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Pakistani Army On Afghan Border Get Permission To Return Fire


A video grab shows smoke billowing from the area on November 30 after the deadly NATO attack in the Pakistan-Afghanistan border area.

A video grab shows smoke billowing from the area on November 30 after the deadly NATO attack in the Pakistan-Afghanistan border area.

The Pakistani military has given clearance for commanders in areas along the border with Afghanistan to return fire if they are attacked.

The move comes in response to a NATO attack on Pakistani military posts near the Afghan border on November 26 that killed 24 Pakistani soldiers.

The deaths of the soliders sparked widespread outrage in Pakistan against NATO and the United States, but also raised questions about the failure of the Pakistani military to respond to attacks that Pakistani authorities say lasted some two hours.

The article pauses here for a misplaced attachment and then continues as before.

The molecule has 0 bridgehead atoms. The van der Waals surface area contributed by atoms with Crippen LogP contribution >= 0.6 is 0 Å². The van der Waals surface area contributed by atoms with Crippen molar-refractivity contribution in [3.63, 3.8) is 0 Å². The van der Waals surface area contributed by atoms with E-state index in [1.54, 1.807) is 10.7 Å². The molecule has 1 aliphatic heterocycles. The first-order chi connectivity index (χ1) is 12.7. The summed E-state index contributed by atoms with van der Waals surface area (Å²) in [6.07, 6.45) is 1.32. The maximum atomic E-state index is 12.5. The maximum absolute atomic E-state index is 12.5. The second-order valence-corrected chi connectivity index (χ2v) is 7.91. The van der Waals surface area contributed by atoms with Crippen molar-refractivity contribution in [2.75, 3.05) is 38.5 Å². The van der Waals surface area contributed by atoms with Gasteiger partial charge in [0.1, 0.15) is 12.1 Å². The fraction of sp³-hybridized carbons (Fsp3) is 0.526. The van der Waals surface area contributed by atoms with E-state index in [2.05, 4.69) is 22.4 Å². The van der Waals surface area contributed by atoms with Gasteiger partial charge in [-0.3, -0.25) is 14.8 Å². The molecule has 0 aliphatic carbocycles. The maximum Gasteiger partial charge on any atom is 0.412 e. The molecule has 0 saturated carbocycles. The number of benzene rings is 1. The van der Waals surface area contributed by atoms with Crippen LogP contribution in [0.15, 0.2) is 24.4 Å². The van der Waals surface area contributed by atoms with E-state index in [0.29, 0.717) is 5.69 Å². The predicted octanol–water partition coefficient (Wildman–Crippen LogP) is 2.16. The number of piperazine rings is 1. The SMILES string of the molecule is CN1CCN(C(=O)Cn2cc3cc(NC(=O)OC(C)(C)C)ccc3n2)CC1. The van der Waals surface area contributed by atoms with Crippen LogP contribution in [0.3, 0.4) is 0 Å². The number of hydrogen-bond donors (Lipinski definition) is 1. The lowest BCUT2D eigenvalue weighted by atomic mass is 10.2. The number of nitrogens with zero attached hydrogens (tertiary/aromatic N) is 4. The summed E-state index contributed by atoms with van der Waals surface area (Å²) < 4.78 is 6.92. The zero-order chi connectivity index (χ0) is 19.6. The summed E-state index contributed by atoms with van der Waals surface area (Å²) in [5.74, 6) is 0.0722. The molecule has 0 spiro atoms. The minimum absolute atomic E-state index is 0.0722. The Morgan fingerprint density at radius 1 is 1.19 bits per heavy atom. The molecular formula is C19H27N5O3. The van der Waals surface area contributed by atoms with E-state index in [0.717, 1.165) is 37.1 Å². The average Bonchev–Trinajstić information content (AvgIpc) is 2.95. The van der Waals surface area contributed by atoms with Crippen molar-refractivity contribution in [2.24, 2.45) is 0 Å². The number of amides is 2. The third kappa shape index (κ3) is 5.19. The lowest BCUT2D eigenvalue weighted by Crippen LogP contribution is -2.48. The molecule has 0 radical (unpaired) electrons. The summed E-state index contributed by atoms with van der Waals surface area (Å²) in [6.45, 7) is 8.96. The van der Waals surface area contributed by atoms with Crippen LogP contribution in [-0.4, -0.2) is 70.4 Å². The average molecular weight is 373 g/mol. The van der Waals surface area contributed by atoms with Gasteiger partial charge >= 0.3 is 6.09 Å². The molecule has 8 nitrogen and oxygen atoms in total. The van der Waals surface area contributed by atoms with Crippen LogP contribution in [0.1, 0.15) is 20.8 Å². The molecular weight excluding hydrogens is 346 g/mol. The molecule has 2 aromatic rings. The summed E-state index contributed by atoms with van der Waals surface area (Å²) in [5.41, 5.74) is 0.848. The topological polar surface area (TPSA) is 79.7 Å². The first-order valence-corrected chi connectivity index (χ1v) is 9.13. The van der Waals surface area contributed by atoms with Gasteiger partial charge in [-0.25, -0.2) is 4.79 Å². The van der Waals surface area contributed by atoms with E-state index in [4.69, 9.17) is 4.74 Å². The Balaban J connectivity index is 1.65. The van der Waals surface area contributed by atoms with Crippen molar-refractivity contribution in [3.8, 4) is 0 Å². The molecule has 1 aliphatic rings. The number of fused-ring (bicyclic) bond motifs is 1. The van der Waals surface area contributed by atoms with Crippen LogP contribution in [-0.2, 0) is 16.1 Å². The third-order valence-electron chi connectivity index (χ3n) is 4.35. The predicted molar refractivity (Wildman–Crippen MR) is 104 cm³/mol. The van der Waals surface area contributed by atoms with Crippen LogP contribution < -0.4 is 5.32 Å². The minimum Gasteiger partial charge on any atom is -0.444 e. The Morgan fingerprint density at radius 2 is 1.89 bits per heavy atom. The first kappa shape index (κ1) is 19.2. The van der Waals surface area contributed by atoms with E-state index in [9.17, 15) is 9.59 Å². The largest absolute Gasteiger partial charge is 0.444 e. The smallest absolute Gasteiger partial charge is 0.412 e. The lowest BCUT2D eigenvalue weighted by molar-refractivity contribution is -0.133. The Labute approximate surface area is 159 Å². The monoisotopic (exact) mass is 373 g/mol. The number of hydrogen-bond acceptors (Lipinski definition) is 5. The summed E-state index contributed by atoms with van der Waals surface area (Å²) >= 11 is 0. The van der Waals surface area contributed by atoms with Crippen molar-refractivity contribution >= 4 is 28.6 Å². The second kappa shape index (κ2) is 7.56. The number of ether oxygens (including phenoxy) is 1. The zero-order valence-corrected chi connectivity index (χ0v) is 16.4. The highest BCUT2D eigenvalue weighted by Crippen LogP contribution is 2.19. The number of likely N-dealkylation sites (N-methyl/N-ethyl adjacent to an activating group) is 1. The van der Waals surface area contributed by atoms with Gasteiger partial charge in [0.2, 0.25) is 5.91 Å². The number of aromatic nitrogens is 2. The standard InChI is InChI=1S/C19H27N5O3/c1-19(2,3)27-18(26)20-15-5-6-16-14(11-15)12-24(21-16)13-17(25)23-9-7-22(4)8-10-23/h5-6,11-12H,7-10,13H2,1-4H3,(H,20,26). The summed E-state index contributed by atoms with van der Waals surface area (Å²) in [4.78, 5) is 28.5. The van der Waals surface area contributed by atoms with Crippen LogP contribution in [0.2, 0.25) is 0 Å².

A statement from the Pakistani military released on December 2 blamed a "breakdown of communication" and confusion at "various levels" for the lack of response.

Pakistan's chief of army staff, Ashfaq Kayani, said in a message to military commanders that "in case of attack, you have complete liberty to respond forcefully using all available resources, you do not need permission for this."

U.S. and NATO officials have expressed their condolences to the families of those killed in the attack but stopped short of giving official apologies until an investigation into the incident is completed.

A report in the "Wall Street Journal" quoted unnamed U.S. officials who said initial debriefings suggested the Pakistani side in a joint Afghan-Pakistani-NATO monitoring system for the border region had given the go-ahead for the air strike, unaware that their own forces were in the area.

compiled from agency reports

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